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Is Your Customer Database Lying To You?

Feb 27, 2008
Companies exhibit at trade shows to attract an attentive audience who, hopefully, will show interest in their product or service. The show organizer uses company marketing dollars to bring potential customers to these shows. As an exhibitor you must go about doing this same thing - inviting your customers and prospects to see you and talk to you.

Often easier said than done, right? It can definitely be a challenge. This simple marketing tactic requires that you first know who you will invite - your best target audience. So what does your database of names or your CRM (customer relationship management) software really contain? I'd venture to say too much wrong information! Bad names, bad numbers, bad titles, and on and on. I call this 'dirty' data.

In today's business environment we swim in a sea of dirty data. So let's first take a look at the Internet, and later at your own business lists, to assess just how dirty your data actually is.

The Internet is full of old and outdated information. Recent statistics from Technorati indicate that the number of active blogs on the net is around 15.5 million. They define 'active' as blogs updated within the last 90 days. Technorati says in their advertising that they track 70 million blogs. Using their math model, that results in 78%, or nearly 55 million, blogs have become inactive, abandoned or otherwise outdated. The conclusion is that the Internet is a storehouse of factually suspect information.

So, what is going on in your office? How dirty is your information? The first place to look is at your contact lists. Whether you store your contacts in Outlook, ACT, Goldmine, or whatever, when was the last time the contact information was updated? My guess is that it was longer ago than you would like to believe. You have tons of inaccurate information in those systems.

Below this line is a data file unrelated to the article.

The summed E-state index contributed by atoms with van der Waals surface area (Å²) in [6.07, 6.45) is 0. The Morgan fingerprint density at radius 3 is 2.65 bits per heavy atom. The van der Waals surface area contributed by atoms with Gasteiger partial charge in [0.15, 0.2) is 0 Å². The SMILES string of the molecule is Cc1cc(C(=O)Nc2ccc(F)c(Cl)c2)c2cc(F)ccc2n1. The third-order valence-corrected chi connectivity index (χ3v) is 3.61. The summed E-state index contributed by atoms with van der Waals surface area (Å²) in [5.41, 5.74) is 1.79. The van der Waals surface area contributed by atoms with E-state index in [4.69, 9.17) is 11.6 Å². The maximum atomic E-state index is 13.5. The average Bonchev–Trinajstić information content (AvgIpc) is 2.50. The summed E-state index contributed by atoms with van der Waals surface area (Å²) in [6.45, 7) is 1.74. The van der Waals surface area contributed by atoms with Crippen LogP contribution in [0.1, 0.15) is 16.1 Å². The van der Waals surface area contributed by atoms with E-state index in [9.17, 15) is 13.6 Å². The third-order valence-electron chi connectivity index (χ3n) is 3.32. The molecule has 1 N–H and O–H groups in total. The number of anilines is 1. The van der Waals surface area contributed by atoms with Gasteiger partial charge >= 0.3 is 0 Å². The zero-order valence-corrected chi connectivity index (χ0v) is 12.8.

Trade Shows and dirty databases -there's connection, but with bad information it's a broken fence.
Personal invitations by an exhibitor are one of the significant reasons any attendee will make the effort to patronize a given show.

It has been my recommendation for years that there are several invitations that should go out.

- One is to the top, special customers in the city of the show - top tier executives and management. These could be, perhaps preferably, hand delivered by the salesperson.

- The next tier is an invitation to the other customers in your database. I suspect these names are in pretty good order.

- Now here is where the water gets murky - the prospect list. There are hundreds, maybe thousands of names in your system. When was the last time it was cleaned or updated?

Here is a great way to determine how clean your data is. Select 500 names from the database. Have company staff call at least one hundred or more of those names. Take every tenth name and call to see if they are still there, if they still hold the same position, correct email and other pertinent information, and you have a good checklist of points of accuracy. You will likely be surprised to see that more than 50% of your names are bad. If it is much less, then pat your self on the back - you are doing a great job. However, if it is 50% or more, then a database scrubbing needs to take place.

Inviting your prospects can pay off handsomely. They can come and see you, listen to what you have to offer, and take the appropriate action and become a valued customer. Having all the correct information about every prospect you contact can increase the odds heavily in your favor. The top of the sales funnel is large and with the proper steps along the way to insure a large pool of correctly identified contacts, the larger the pool of secured clients there will be at the bottom of the funnel. It's just as simple as that.
About the Author
For 25 years Joyce McKee has helped companies succeed in the trade show and event world.
Keep up with the latest trends her new site at http://www.letstalktradeshows.com
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